Back in January, it was announced that four new elements had earned a permanent spot on the periodic table, with elements 113, 115, 117, and 118 rounding out the seventh row.
The four new elements with their old names.
Although it is a great scientific achievement, it is not as big as you might think.
To understand why, we have to take a deeper look into the process of creating new elements.
An element consists of protons neutrons and electrons, which I am sure everyone knows. Inside the nucleus of an element the protons and neutrons are held together by Gluons which are force carrying particles that transmit the Strong nuclear interaction, just like a Graviton transmits gravity.
But the strong interaction is a short ranged force, unlike gravity. It will only have an effect if the distances involved are very small, in the range of the sizes of the subatomic particles.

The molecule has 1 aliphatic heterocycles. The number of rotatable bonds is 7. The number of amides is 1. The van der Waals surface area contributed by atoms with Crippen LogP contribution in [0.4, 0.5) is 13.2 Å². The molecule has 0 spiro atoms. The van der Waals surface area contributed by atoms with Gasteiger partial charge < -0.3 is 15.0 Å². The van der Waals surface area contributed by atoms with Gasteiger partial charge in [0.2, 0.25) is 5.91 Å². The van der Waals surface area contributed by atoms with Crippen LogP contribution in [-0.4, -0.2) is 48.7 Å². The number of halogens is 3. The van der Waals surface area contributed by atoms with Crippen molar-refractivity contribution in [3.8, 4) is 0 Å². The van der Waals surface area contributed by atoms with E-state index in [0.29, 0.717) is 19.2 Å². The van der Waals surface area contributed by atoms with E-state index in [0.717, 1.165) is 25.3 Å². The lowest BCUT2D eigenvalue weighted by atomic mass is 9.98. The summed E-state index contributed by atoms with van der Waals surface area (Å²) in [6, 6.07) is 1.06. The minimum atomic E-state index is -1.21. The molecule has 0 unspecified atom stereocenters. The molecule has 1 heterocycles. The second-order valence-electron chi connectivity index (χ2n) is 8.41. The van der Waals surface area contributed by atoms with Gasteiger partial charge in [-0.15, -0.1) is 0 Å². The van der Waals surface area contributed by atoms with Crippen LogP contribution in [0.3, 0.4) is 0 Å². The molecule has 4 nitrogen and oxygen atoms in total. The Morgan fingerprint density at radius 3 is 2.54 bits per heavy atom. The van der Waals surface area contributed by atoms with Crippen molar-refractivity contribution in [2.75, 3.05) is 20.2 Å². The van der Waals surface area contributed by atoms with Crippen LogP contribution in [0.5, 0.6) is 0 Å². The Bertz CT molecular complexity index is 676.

So, in order to make a new element you either need to take an existing heavy element and bombard it with high energy protons and neutrons so that they can be fixed inside the nucleus by the strong and weak interactions, or take two medium sized atoms and try to merge them into one bigger atom.
Although this process is very difficult and very improbable, it is possible to create new elements this way for a very short amount of time before they decay back into either its constituents or something else entirely.
The distinction between a new particle and a new element is very important. New particles would mean that we have new constituents of matter or energy which we never knew existed, like the Higgs Boson. Whereas new elements just means we built a new structure from the already existing pieces of lego.
A new particle would mean that their is some new physics hidden in nature which we haven’t discovered. People from The Large Hadron Collider are looking for something called supersymmetric particles, which if found would be one of the biggest discoveries of the twenty first century along with the discovery of Gravitational waves.